While the U.S. and EU governments are deliberating on whether to accept the negotiated Covered Agreement (Agreement), state insurance regulators in the U.S. are continuing to express concerns about the Agreement. In February 2017, the National Association of Insurance Commissioners (NAIC) testified before Congress against the Agreement. On March 15, 2017, the NAIC continued these efforts by submitting a letter to the U.S. Treasury Secretary Steven Mnuchin detailing the NAIC’s concerns. One of the NAIC’s central concerns centers on the “significant confusion among current and former government officials, insurance regulators and the industry regarding the nature of the obligations to be undertaken, the purported benefits that were gained, and the concessions that were made.”
The letter cites, as one example, a recent hearing before the House Financial Services Committee’s Subcommittee on Housing and Insurance in which former Federal Insurance Office Director Michael McRaith described his understanding of certain concessions on both sides of the Agreement. The U.S. agreed to make certain changes with respect to collateral requirements. In exchange, “the Agreement recognizes the current U.S. insurance group supervision practices, prohibited Europe from extraterritorial application of its requirements on a U.S.-based holding company or legal entity, and required certain EU jurisdictions to immediately lift their requirements that U.S. reinsurers maintain a local presence as a condition of doing business.” The NAIC noted that its analysis “suggests that the Agreement operates differently than Mr. McRaith claimed.”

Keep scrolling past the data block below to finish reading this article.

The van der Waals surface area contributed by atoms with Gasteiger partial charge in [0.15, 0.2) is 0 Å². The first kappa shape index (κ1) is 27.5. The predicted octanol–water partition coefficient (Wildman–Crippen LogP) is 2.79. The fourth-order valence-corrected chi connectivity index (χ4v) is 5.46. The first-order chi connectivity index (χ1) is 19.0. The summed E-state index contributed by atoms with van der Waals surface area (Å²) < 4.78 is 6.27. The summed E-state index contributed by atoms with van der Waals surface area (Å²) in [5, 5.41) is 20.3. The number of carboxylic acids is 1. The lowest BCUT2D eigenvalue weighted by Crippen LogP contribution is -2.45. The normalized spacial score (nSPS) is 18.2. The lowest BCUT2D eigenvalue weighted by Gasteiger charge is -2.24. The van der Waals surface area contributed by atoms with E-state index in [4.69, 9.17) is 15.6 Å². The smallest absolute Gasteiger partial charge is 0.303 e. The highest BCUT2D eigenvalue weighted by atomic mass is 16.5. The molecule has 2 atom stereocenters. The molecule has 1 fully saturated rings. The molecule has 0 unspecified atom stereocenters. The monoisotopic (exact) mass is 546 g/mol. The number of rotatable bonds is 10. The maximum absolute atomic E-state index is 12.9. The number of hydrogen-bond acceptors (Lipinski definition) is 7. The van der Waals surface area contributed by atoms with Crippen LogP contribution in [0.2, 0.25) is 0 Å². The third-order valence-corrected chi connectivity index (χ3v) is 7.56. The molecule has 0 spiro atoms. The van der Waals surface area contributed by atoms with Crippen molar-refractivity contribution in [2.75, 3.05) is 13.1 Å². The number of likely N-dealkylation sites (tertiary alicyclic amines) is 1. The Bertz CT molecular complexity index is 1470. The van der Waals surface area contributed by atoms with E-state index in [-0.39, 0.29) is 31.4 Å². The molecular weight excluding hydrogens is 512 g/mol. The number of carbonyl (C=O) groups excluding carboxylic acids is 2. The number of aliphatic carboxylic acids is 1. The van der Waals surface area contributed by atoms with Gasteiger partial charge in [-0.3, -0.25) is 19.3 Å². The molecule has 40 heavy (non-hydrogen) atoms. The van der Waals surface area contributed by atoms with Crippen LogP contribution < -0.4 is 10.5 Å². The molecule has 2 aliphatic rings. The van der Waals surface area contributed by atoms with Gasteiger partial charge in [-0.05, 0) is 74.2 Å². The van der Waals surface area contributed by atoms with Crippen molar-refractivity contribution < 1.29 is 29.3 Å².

The NAIC requested that the Treasury Department “seek written clarification regarding the interpretation and application of . . . the Agreement’s terms” given that state insurance regulators will be “responsible for implementing most aspects of the Agreement.” This clarification would also help to determine “whether the Agreement is in the best interest of the United States insurance sector” and “ensure any implementation is consistent with the intent of those that negotiated it.”
The future of the Agreement is still uncertain. This Agreement was negotiated by the Treasury Department in conjunction with the U.S. Trade Representative under authority granted by Dodd-Frank. However, both President Trump and Republican Congressional leaders have specifically stated that they wish to repeal significant sections of Dodd-Frank. Last year, during the 114th Congress, Chair of the House Financial Services Committee Jed Hensarling (R-TX) introduced the Financial Choice Act of 2016, which would significantly amend Dodd-Frank. Among other things, it would replace the Federal Insurance Office with an advisory office. This legislation has not been offered in the 115th Congress.
In the meantime, state regulators and the (re)insurance industry are waiting to see how Congressional Republicans and the Trump Administration will react to the NAIC’s concerns.